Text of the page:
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15 October 2014
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Visit to a U-Boat

by BBC Radio Foyle

Contributed by 
BBC Radio Foyle
People in story: 
Bernard Mc Cormack
Location of story: 
Derry, Northern ireland
Background to story: 
Civilian
Article ID: 
A3251846
Contributed on: 
10 November 2004

A Visit to a U — Boat
by Bernard Mc Cormack

When I first glimpsed at the V — Boat, it lay moored to a Jetty in the Waterside part of town and quite close the L.M.S. Railway Station. It lay low in the water and did not look in the least menacing. Even so I could scarcely hide my excitement.

The only raised part of the vessel was the conning tower which was in effect the nerve centre of the boat. The captain and officers slept there and it was here they made all their decisions and worked out their strategies in this confined space. On entering the ship ones attention was immediately held by a strong smell of rubber which seemed to be an integral part of the ventilation. I could scarcely believe my eyes when I saw the size of the captain’s cabin. It was so tiny that it seemed fitter for a midget. I was even more surprised when I saw the blue and white checked curtains that ran the length of the bunk. I had not expected such a homely touch! The only other furniture was a small writing desk. A captain’s white peaked cap with the badge hung on a hook. It made me think that the captain had just gone out of the cabin and would be back any moment.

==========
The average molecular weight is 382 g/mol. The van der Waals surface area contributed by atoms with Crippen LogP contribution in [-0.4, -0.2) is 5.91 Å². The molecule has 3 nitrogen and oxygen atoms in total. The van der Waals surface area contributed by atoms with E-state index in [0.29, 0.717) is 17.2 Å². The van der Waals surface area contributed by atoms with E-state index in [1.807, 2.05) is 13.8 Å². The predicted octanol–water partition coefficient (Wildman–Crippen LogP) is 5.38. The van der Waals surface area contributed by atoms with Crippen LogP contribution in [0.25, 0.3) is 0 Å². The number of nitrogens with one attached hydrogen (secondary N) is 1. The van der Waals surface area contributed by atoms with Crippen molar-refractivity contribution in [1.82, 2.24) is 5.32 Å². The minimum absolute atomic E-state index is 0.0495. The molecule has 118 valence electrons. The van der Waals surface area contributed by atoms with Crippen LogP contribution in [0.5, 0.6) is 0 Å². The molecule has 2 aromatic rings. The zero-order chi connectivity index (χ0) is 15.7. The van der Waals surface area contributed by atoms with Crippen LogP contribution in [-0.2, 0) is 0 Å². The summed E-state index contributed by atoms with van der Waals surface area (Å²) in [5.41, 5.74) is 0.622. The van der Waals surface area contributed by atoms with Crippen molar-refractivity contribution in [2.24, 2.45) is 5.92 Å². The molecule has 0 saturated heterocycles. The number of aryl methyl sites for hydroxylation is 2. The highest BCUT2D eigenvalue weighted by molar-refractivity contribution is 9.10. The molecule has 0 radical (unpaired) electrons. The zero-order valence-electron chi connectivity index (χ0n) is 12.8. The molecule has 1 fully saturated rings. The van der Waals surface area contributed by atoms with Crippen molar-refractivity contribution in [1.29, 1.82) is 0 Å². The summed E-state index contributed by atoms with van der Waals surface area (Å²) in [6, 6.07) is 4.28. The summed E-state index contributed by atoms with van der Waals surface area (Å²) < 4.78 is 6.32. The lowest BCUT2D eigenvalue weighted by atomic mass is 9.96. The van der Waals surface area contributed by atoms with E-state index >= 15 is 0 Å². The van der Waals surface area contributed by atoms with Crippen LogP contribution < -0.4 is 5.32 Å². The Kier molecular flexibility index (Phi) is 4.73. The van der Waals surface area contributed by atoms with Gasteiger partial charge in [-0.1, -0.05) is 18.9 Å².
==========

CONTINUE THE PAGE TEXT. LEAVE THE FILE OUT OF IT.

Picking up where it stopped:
The walls of the boat seemed covered with brass gauges of every description. Each instrument was neatly labelled in a beautiful gothic lettering. This lettering fascinated me but was totally incomprehensible. I regretted this very much since I did not know a single word of German. This sort of script has long since gone out of use in Germany.

Exploring the ship was quite strenuous. One had to penetrate so many bulkheads in a very cramped space.

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